Sound travels through mercury relatively quicky – at 1,450 metres per second, compared with 343.2 metres per second in air – and the delay between the transmission of the blip and receving it enabled the memory engineers to send a stream of blips, representing binary data, from one transducer to another.

Another technique the early computer pioneers used was the persistence present on a phosphor radar screen, which could be used as a form of computer memory to store programs. In both cases, the blip – or data – would need to be refreshed continually, just like DRAM in modern computers needs refreshing today, otherwise the data it held would quickly fade away.

With memory came the first stored program computer. The two pioneering machines were the Manchester Baby and EDSAC in Cambridge. For Lavington, the Manchester Baby represents the very first working demo of a computer, and therefore has great significance, not only to the British computer industry, but also globally.

Developing subroutines

Cambridge University had a mathematical laboratory that housed mechanical computing devices for use by the rest of the university.

“Maurice Wilkes, director of the Cambridge Maths Lab [pictured below with EDSAC], heard about von Neumann’s ideas and realised Cambridge needed a computer,” says Herbert. “Wilkes went to a conference at Princeton where all the pioneers met, and on the days sailing back on the Queen Mary ocean liner he designed EDSAC – a machine that was big enough and reliable enough to do useful calculations for Cambridge scientists.”
With a clock speed of 500KHz, it was a relatively slow machine, says Herbert, even by the standards of the 1940s. By 6 May 1949, the team at Cambridge had a fully working machine that could print out squares of numbers.

For Herbert, the second calculation the EDSAC ran, printing out the prime numbers, showed the full capability of a programmed machine to both do calculations and take decisions based on the results.

“By 1951, the Maths Lab was running a computing service. Wilkes, along with David Wheeler and fellow computer scientist Stanley Gill, had written re-usable subroutines for input, output and mathematical functions. These were fed on paper tape into EDSAC as required, along with the user’s program,” he says. According to Herbert, the computer scientists at the Cambridge Mathematical Laboratory invented the modern concept of a software library.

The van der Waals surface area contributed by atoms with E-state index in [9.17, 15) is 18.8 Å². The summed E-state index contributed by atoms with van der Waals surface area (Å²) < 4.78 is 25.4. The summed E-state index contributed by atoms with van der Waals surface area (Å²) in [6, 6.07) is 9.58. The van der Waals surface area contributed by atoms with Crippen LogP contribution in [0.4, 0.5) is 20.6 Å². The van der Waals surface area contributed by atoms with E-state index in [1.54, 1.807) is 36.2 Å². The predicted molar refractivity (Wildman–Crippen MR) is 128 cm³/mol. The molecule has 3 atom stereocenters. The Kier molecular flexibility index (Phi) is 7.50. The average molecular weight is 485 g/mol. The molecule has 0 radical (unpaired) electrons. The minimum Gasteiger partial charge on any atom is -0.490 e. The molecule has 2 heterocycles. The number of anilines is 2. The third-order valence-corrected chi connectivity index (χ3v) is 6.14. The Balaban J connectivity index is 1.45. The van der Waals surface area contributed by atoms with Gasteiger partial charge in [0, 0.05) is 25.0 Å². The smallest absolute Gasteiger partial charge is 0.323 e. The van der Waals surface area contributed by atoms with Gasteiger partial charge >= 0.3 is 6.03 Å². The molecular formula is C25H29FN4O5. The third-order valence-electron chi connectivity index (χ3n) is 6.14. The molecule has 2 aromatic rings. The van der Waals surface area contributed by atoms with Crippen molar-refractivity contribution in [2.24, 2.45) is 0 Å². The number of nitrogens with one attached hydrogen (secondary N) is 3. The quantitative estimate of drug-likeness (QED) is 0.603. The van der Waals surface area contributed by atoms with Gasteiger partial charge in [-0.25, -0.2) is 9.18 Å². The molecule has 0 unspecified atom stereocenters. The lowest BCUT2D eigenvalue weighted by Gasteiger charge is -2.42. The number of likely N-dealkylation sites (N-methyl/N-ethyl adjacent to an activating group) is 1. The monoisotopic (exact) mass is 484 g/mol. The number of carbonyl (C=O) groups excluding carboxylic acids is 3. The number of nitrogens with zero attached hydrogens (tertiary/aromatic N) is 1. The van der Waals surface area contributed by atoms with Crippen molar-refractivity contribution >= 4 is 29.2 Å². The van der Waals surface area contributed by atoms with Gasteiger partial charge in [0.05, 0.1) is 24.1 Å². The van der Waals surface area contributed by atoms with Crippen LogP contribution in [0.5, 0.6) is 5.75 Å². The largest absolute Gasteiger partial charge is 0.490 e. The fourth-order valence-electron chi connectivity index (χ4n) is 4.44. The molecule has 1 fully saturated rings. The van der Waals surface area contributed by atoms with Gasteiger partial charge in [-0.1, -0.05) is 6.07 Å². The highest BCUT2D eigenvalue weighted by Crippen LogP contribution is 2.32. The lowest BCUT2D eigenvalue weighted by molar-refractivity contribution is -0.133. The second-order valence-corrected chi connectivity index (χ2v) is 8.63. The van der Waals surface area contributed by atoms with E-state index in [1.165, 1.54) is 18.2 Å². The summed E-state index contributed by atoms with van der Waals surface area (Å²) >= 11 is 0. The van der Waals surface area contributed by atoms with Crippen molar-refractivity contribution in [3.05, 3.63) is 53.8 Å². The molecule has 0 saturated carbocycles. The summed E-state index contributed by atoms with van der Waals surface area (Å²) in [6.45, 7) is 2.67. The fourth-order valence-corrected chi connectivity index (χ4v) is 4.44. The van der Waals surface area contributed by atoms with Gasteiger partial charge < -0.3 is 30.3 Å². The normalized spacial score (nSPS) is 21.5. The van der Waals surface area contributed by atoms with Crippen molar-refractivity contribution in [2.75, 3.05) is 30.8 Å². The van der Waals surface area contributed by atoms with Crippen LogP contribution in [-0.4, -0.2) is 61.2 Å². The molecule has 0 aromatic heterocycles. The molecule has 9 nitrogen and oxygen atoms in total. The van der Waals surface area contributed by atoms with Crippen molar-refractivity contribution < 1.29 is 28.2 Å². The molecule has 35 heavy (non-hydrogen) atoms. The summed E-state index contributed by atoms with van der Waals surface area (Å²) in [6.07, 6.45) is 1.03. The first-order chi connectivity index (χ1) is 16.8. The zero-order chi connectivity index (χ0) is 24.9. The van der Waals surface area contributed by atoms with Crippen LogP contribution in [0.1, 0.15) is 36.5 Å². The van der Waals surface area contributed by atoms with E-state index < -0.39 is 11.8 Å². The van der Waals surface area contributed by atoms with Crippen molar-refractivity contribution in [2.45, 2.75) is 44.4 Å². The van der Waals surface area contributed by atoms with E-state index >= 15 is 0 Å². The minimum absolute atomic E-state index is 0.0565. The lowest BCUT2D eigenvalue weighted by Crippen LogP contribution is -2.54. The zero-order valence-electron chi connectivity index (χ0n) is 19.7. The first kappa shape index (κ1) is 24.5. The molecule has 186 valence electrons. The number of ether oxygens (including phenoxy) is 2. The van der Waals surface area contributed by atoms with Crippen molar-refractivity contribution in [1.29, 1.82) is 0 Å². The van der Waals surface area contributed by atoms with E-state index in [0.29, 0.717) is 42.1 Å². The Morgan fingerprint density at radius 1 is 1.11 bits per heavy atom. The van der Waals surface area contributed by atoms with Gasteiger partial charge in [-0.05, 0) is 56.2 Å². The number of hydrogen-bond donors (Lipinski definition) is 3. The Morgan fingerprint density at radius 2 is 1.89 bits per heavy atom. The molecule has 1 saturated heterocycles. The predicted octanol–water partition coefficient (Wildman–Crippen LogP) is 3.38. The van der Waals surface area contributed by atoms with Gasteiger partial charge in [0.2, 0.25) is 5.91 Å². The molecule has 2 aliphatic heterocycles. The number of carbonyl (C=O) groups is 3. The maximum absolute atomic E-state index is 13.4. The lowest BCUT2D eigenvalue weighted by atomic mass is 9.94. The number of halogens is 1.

Business software

The era of business software began with J Lyons & Co, Britain’s largest catering company, famous for making tea, cakes and ice cream, along with running teashops, corner houses and hotels and doing the catering at Buckingham Palace garden parties.

In 1947, Oliver Standingford and Raymond Thompson of Lyons went to the US to find out about automation and were told of the pioneering work that was taking place in Cambridge. But on visiting Cambridge they were told EDSAC was two years away. The Lyons board agreed to help fund EDSAC. Once the machine had proved it could work, Lyons went about building its own machine, Leo, which went live in 1951.

Maurice Wilkes, director of the Cambridge Maths Lab, with EDSAC

“The reason Lyons got going was because it was the biggest catering company in the UK and decided automation was necessary – this is how Leo got started,” says Peter Byford, chairman of the Leo Computer Society.

According to Byford, a lot of the basic structures of modern business computing were developed in the 1950s and 1960s. “David Caminer from Lyons was the first system analyst,” he says.

Caminer went to work for Lyons at its Cadby Hall headquarters in Hammersmith, London, in 1936, with no idea that his later work would be intrinsically linked with the development of British business computing. One of Caminer’s innovations was around optimising the business processes at Lyons.

Computer scientists at the Cambridge Mathematical Laboratory invented the modern concept of a software library

As Byford explains: “All the tea shops put in their orders on Saturday. Caminer went round to every tea shop and made changes they needed every Saturday night.” This allowed Lyons to have the bulk of the goods needed by the tea shops pre-ordered, while enabling each tea shop to tweak their individual stock orders.

Frank Land, an emeritus professor in the Department of Information Systems at the London School of Economics (LSE), is regarded as the UK’s first information systems professor. The young Land worked as a programmer on the Leo in 1953.